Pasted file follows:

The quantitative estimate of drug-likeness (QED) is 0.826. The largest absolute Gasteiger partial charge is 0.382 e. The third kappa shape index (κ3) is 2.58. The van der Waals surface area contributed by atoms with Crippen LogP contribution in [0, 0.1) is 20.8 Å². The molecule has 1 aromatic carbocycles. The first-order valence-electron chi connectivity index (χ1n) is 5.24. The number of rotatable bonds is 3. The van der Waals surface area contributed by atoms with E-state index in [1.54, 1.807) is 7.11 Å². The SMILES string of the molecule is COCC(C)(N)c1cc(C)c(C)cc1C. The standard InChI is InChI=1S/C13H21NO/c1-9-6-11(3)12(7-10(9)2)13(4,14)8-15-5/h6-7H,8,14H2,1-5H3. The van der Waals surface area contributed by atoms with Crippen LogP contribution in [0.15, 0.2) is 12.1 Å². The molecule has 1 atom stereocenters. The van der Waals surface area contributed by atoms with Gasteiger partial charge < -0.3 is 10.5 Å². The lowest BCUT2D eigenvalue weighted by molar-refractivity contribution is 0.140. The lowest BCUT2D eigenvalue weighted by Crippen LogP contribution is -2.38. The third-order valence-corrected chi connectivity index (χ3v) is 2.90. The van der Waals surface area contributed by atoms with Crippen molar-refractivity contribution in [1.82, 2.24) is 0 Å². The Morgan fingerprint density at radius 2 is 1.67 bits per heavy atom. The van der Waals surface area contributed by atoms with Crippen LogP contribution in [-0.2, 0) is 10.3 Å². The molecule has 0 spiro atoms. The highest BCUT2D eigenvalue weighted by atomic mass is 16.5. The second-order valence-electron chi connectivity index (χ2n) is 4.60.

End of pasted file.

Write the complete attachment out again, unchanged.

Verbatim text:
The quantitative estimate of drug-likeness (QED) is 0.826. The largest absolute Gasteiger partial charge is 0.382 e. The third kappa shape index (κ3) is 2.58. The van der Waals surface area contributed by atoms with Crippen LogP contribution in [0, 0.1) is 20.8 Å². The molecule has 1 aromatic carbocycles. The first-order valence-electron chi connectivity index (χ1n) is 5.24. The number of rotatable bonds is 3. The van der Waals surface area contributed by atoms with E-state index in [1.54, 1.807) is 7.11 Å². The SMILES string of the molecule is COCC(C)(N)c1cc(C)c(C)cc1C. The standard InChI is InChI=1S/C13H21NO/c1-9-6-11(3)12(7-10(9)2)13(4,14)8-15-5/h6-7H,8,14H2,1-5H3. The van der Waals surface area contributed by atoms with Crippen LogP contribution in [0.15, 0.2) is 12.1 Å². The molecule has 1 atom stereocenters. The van der Waals surface area contributed by atoms with Gasteiger partial charge < -0.3 is 10.5 Å². The lowest BCUT2D eigenvalue weighted by molar-refractivity contribution is 0.140. The lowest BCUT2D eigenvalue weighted by Crippen LogP contribution is -2.38. The third-order valence-corrected chi connectivity index (χ3v) is 2.90. The van der Waals surface area contributed by atoms with Crippen molar-refractivity contribution in [1.82, 2.24) is 0 Å². The Morgan fingerprint density at radius 2 is 1.67 bits per heavy atom. The van der Waals surface area contributed by atoms with Crippen LogP contribution in [-0.2, 0) is 10.3 Å². The molecule has 0 spiro atoms. The highest BCUT2D eigenvalue weighted by atomic mass is 16.5. The second-order valence-electron chi connectivity index (χ2n) is 4.60.